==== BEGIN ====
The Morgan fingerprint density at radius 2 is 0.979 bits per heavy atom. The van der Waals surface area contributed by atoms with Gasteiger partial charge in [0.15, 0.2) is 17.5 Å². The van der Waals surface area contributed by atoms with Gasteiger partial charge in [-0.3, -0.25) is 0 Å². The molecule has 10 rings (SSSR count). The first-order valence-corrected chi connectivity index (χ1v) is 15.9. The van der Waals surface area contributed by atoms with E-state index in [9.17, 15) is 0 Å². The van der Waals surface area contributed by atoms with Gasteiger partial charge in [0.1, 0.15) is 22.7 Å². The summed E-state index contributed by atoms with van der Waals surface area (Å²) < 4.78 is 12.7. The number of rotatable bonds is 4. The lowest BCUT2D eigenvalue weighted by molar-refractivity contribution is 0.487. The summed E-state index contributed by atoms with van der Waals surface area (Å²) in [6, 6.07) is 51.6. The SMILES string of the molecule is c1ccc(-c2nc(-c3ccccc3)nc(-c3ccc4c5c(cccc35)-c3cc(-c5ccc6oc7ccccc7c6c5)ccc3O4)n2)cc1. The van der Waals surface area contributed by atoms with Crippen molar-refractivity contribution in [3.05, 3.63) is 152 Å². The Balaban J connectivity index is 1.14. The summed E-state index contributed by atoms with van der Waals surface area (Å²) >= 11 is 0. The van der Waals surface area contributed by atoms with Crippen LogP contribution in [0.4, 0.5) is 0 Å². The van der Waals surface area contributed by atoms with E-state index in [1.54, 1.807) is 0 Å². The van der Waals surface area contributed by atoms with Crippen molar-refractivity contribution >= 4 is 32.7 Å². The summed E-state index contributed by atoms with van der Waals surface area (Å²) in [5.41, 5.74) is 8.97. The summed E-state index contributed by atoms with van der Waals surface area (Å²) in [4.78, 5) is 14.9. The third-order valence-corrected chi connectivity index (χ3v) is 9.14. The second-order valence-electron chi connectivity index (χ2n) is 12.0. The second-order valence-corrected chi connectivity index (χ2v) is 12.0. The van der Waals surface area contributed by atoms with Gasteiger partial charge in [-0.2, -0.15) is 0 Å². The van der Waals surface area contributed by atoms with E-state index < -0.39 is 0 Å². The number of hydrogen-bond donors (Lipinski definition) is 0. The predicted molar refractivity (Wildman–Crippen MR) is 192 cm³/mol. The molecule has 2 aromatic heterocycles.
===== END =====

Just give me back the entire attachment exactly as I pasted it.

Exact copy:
The Morgan fingerprint density at radius 2 is 0.979 bits per heavy atom. The van der Waals surface area contributed by atoms with Gasteiger partial charge in [0.15, 0.2) is 17.5 Å². The van der Waals surface area contributed by atoms with Gasteiger partial charge in [-0.3, -0.25) is 0 Å². The molecule has 10 rings (SSSR count). The first-order valence-corrected chi connectivity index (χ1v) is 15.9. The van der Waals surface area contributed by atoms with E-state index in [9.17, 15) is 0 Å². The van der Waals surface area contributed by atoms with Gasteiger partial charge in [0.1, 0.15) is 22.7 Å². The summed E-state index contributed by atoms with van der Waals surface area (Å²) < 4.78 is 12.7. The number of rotatable bonds is 4. The lowest BCUT2D eigenvalue weighted by molar-refractivity contribution is 0.487. The summed E-state index contributed by atoms with van der Waals surface area (Å²) in [6, 6.07) is 51.6. The SMILES string of the molecule is c1ccc(-c2nc(-c3ccccc3)nc(-c3ccc4c5c(cccc35)-c3cc(-c5ccc6oc7ccccc7c6c5)ccc3O4)n2)cc1. The van der Waals surface area contributed by atoms with Crippen molar-refractivity contribution in [3.05, 3.63) is 152 Å². The Balaban J connectivity index is 1.14. The summed E-state index contributed by atoms with van der Waals surface area (Å²) >= 11 is 0. The van der Waals surface area contributed by atoms with Crippen LogP contribution in [0.4, 0.5) is 0 Å². The van der Waals surface area contributed by atoms with E-state index in [1.54, 1.807) is 0 Å². The van der Waals surface area contributed by atoms with Crippen molar-refractivity contribution >= 4 is 32.7 Å². The summed E-state index contributed by atoms with van der Waals surface area (Å²) in [5.41, 5.74) is 8.97. The summed E-state index contributed by atoms with van der Waals surface area (Å²) in [4.78, 5) is 14.9. The third-order valence-corrected chi connectivity index (χ3v) is 9.14. The second-order valence-electron chi connectivity index (χ2n) is 12.0. The second-order valence-corrected chi connectivity index (χ2v) is 12.0. The van der Waals surface area contributed by atoms with Gasteiger partial charge in [-0.2, -0.15) is 0 Å². The van der Waals surface area contributed by atoms with E-state index < -0.39 is 0 Å². The number of hydrogen-bond donors (Lipinski definition) is 0. The predicted molar refractivity (Wildman–Crippen MR) is 192 cm³/mol. The molecule has 2 aromatic heterocycles.